Mar 31, 2009 by
Information Technology Editorial Board
This website is designed to provide concise answers to frequently asked questions about two-way, standards-based cable modems and the related technology. Each section is stand-alone, from the view point of 1998.
Content covers: definition of cable modem, where the cable modem technology fits in, CATV, types of cable modems, installation, users and vendors, architecture, down/up stream, MAC, standards and benefits. This site also contains articles related to the cable modem industry, related forum discussions, pictures, testing resources and a selection of related links.
Type of Material:
Although billed as a tutorial by the author, this is a collection of reference materials.
This material could be used to develop the historical part of a PowerPoint presentation on the subject of cable modems.
Identify Major Learning Goals:
After completing the content, the student will have knowledge of the related terminology, be able to explain a CATV network at a high level, be able to identify types and the internal layout of cable modems, understand the difference between upstream/downstream and the associated data layouts and have a high level understanding of MAC and standards.
Target Student Population:
High school or undergraduate networking or computer science programs; introductory course.
Prerequisite Knowledge or Skills:
Knowledge of the OSI model, a basic understanding of protocols, standards and transmission.
Evaluation and Observation
The content is clearly explained and correct within the timeframe authored. The informal nature of the discourse makes the information palatable.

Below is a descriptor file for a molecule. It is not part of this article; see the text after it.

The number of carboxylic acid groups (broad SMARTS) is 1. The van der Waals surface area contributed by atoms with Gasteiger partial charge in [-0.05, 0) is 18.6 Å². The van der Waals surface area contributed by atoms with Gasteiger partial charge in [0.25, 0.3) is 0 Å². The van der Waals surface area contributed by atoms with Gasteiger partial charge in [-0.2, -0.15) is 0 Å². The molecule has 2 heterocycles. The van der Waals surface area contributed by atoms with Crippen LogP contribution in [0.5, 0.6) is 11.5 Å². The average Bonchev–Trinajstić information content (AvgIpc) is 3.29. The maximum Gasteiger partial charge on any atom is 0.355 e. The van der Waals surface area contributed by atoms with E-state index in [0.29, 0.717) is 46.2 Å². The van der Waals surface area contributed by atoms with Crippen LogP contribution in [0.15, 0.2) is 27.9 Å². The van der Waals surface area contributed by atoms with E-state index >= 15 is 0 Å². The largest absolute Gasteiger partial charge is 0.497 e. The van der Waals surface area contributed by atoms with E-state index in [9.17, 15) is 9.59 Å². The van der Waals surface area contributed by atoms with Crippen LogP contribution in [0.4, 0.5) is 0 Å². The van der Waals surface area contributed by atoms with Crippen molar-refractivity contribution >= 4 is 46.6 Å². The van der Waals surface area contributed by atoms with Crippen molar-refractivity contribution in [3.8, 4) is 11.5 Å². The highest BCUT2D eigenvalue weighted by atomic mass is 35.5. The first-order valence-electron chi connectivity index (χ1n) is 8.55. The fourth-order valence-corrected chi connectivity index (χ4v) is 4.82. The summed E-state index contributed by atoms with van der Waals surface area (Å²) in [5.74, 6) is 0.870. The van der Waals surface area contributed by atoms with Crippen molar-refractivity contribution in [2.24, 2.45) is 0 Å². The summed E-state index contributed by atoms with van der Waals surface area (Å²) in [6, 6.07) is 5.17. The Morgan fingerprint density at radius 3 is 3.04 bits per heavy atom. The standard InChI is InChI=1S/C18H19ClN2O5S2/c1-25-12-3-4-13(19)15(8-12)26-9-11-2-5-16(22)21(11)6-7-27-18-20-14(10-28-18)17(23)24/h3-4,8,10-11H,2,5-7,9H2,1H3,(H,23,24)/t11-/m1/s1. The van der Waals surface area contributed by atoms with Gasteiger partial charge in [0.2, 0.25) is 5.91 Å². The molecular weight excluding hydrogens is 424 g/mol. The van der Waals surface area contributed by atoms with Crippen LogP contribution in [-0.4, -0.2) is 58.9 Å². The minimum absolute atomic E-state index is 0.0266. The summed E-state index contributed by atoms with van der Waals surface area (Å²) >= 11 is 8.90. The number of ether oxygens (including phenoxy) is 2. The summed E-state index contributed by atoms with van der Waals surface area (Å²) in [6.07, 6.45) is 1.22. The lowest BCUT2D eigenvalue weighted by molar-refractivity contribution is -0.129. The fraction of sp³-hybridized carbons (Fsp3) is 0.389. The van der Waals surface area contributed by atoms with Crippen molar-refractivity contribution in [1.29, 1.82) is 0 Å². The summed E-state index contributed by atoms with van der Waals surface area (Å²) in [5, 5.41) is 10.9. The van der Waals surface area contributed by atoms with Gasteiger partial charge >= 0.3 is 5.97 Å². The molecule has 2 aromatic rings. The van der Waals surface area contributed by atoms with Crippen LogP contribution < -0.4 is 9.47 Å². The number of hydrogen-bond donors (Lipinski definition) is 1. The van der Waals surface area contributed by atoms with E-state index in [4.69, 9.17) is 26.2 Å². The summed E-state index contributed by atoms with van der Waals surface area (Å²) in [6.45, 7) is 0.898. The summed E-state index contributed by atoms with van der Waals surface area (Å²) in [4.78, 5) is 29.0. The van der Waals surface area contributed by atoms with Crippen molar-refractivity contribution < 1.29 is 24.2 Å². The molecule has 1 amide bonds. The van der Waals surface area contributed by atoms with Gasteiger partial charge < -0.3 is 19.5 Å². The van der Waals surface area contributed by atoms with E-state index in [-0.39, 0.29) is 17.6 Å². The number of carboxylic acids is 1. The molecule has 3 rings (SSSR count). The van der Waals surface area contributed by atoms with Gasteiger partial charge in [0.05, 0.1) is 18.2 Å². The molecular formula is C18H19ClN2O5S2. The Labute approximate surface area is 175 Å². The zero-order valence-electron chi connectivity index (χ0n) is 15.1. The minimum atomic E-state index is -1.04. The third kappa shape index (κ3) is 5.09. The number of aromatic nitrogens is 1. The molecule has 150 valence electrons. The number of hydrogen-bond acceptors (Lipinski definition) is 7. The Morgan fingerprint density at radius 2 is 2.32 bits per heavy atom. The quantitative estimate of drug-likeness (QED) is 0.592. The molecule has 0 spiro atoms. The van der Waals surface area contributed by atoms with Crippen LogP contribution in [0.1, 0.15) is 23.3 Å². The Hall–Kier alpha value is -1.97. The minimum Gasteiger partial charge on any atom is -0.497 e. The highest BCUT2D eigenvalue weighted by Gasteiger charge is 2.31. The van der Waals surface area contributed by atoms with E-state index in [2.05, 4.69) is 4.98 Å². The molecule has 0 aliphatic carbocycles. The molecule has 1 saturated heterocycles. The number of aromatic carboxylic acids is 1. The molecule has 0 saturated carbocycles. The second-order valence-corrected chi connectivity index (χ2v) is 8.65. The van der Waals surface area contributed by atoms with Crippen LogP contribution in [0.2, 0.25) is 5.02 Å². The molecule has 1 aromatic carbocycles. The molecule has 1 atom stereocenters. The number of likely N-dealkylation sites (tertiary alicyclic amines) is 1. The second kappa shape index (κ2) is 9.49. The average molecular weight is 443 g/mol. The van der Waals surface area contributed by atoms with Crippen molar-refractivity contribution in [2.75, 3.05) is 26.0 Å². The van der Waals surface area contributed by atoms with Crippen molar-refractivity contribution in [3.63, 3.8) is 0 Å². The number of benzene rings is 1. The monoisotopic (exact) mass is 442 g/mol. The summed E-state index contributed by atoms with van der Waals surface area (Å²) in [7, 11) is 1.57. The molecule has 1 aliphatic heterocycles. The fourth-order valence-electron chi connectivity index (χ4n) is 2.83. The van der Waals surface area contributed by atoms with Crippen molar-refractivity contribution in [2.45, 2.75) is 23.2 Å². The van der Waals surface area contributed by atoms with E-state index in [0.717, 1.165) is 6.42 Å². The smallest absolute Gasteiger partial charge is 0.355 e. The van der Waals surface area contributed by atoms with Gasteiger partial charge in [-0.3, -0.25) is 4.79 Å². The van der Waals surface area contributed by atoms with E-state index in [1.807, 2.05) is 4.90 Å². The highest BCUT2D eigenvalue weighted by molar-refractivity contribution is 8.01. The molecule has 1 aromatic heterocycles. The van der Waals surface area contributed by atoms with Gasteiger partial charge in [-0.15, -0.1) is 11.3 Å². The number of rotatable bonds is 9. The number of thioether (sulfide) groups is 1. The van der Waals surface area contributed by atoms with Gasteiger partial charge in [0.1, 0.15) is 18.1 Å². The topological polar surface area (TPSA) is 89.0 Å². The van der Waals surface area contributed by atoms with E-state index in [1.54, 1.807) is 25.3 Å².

The information was authored around 1998 and requires significant updating.
May be too technical for some students.
Potential Effectiveness as a Teaching Tool
Each page has a summary preceding the discussion. The summaries, with updating, lend themselves to a Power Point presentation. With updating, the content could be just-in-time information. As it stands, the information is interesting from an historical perspective. Very effective for proper group.
The author did not intend to make the content into a comprehensive explanation of the technology. The content is dated. May be too technical for some students.
Ease of Use for Both Students and Faculty
The pages are consistent in design with minimal linkages and good navigational direction. Headers organize the subject matter. There is a linked menu into the content at the start of the site. The page design loads quickly and the pages are easy to read. Easy to use. Has many options
May be difficult to get to lectures. Menu bar may cause confusion for those not wishing to use the ancilliary material.
Terms are presented in one page but not linked to within the discourse. There is no alternative format for the information other than HTML.